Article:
Jimmy Eat World's eighth studio album, 2013's Damage, is a mature breakup album that still retains all of the band's youthful, sock-to-the-gut pop energy. Produced in Los Angeles by Alain Johannes (Queens of the Stone Age, Arctic Monkeys), the album is a straightforward collection of immediately infectious rock that balances Jimmy Eat World's vital electric guitar sound with a deft use of acoustic guitars and keyboards. The album also builds nicely upon the power pop/dance-rock vibe of their 2010 release, Invented, with an even more focused, lyrical approach that helps make this one of the band's most cathartic and moving albums of its career. Despite their status as aging leaders of the emo-pop revolution of the 2000s, Jimmy Eat World have nonetheless charted their own path through genres, one that has less to do with flavor-of-the-moment trends and everything to do with writing incisive, poignant, endlessly melodic and ultimately transcendent rock tunes. Frontman Jim Adkins has a knack for lyrics that hit at the core of universal, emotional truths. With Damage, the truth Adkins is interested in is the way that long-term relationships go awry, especially, it seems, when they begin in a couple's youth but ultimately end well into adulthood. On "How'd You Have Me," he sings, "Yeah, we kept going on/Like two adult children engaged in separate play." He also cleverly gets at the idea that little things gnaw away at a partnership, such as on "Book of Love," where he sings, "I wasn't worried about the small things/Tried to bury what they might, or could have meant/And as far away as you'd ever been/You'd still love me." This notion that our feelings about love as adults often conflict with the storybook notions we buy into in our youth is central to the themes of Damage. On the title track, Adkins admits, "I want someone who lives up to the grandeur in my head/And you don't do much to sell me." But just as the music on Damage is a sophisticated, fully realized version of the urgent, rambunctious rock Jimmy Eat World played early their career, the lyrics are more sophisticated as well. Adkins isn't culling these songs from his angst-ridden teenage diary, but from his now clear-eyed, grown-up perspective. As he sings on Damage, "Are we too damaged now to possibly connect?/To honestly connect?" For the couple in question, the answer is uncertain, but for Jimmy Eat World's audience, the answer is that they should immediately connect with Damage.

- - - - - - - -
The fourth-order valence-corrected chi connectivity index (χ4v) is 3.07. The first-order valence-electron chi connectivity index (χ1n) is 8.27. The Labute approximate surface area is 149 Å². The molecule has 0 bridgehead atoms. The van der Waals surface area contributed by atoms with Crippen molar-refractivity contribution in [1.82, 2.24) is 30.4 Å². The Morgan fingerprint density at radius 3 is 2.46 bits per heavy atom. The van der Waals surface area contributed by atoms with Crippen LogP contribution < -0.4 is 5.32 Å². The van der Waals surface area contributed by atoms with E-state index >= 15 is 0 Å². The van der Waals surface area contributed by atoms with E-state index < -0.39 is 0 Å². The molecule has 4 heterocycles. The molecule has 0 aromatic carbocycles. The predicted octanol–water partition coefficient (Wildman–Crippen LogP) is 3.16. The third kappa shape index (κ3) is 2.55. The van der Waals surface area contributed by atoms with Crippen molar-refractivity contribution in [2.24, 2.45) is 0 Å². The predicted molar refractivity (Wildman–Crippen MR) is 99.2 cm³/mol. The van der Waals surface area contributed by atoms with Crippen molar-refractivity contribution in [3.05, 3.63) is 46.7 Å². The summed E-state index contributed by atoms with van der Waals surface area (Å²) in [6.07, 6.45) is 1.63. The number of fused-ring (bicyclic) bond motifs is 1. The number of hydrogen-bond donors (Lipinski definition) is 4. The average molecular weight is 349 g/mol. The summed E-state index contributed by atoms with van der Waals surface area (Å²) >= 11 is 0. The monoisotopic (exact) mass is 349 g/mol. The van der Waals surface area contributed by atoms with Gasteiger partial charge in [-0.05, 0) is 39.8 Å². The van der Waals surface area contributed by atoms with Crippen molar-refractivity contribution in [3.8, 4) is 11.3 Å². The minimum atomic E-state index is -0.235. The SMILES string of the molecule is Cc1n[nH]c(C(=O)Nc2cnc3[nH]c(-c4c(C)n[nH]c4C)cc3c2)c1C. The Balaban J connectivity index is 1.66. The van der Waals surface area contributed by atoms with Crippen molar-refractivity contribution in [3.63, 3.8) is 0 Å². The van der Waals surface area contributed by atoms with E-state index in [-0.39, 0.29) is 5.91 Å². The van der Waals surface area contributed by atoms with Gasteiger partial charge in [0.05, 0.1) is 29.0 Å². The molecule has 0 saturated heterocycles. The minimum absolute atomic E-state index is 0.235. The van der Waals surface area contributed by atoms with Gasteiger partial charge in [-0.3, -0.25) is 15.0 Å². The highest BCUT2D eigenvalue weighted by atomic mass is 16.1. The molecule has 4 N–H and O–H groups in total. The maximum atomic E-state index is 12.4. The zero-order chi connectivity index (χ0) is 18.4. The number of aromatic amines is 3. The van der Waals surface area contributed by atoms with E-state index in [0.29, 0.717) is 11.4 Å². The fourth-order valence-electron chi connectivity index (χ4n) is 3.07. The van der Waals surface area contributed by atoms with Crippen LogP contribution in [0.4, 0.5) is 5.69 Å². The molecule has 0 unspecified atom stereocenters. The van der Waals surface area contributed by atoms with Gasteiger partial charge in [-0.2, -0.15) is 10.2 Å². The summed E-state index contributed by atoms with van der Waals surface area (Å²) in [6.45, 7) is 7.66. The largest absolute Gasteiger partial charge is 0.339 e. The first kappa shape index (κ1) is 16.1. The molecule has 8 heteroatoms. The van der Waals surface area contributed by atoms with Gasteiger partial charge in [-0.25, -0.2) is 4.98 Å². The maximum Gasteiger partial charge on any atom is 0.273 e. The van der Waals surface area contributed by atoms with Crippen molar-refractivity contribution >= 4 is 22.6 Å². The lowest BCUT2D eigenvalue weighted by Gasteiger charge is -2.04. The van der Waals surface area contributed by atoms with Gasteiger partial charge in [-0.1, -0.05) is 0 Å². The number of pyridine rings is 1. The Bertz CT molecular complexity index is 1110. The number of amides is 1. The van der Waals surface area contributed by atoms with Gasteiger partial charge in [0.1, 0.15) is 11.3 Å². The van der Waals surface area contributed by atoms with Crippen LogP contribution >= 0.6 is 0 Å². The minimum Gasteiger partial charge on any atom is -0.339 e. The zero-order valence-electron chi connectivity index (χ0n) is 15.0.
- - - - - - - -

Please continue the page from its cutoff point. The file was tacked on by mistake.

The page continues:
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AllMusic Review by Matt Collar